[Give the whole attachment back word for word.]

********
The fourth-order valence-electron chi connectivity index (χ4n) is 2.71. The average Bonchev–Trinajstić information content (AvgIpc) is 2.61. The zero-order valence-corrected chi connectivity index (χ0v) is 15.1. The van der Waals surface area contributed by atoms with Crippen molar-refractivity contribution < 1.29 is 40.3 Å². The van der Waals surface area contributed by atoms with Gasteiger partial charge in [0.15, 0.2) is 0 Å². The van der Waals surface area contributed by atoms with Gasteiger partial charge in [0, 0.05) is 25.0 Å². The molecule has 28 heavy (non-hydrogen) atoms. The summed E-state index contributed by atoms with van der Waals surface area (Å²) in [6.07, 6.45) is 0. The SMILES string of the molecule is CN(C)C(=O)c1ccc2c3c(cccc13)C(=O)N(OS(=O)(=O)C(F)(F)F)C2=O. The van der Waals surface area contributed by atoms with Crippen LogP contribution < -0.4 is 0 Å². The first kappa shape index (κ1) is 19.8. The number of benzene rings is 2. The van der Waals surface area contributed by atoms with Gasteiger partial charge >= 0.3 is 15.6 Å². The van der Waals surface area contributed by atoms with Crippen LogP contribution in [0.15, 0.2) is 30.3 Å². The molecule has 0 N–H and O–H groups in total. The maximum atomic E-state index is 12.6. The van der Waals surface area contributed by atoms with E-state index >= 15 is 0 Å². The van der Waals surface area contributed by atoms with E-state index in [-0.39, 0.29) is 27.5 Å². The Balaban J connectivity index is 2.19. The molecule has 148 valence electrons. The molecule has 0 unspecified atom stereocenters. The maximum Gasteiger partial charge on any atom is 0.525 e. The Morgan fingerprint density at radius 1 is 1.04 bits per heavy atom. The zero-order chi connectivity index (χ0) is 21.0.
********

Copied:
The fourth-order valence-electron chi connectivity index (χ4n) is 2.71. The average Bonchev–Trinajstić information content (AvgIpc) is 2.61. The zero-order valence-corrected chi connectivity index (χ0v) is 15.1. The van der Waals surface area contributed by atoms with Crippen molar-refractivity contribution < 1.29 is 40.3 Å². The van der Waals surface area contributed by atoms with Gasteiger partial charge in [0.15, 0.2) is 0 Å². The van der Waals surface area contributed by atoms with Gasteiger partial charge in [0, 0.05) is 25.0 Å². The molecule has 28 heavy (non-hydrogen) atoms. The summed E-state index contributed by atoms with van der Waals surface area (Å²) in [6.07, 6.45) is 0. The SMILES string of the molecule is CN(C)C(=O)c1ccc2c3c(cccc13)C(=O)N(OS(=O)(=O)C(F)(F)F)C2=O. The van der Waals surface area contributed by atoms with Crippen LogP contribution < -0.4 is 0 Å². The first kappa shape index (κ1) is 19.8. The number of benzene rings is 2. The van der Waals surface area contributed by atoms with Gasteiger partial charge >= 0.3 is 15.6 Å². The van der Waals surface area contributed by atoms with Crippen LogP contribution in [0.15, 0.2) is 30.3 Å². The molecule has 0 N–H and O–H groups in total. The maximum atomic E-state index is 12.6. The van der Waals surface area contributed by atoms with E-state index >= 15 is 0 Å². The van der Waals surface area contributed by atoms with E-state index in [-0.39, 0.29) is 27.5 Å². The Balaban J connectivity index is 2.19. The molecule has 148 valence electrons. The molecule has 0 unspecified atom stereocenters. The maximum Gasteiger partial charge on any atom is 0.525 e. The Morgan fingerprint density at radius 1 is 1.04 bits per heavy atom. The zero-order chi connectivity index (χ0) is 21.0.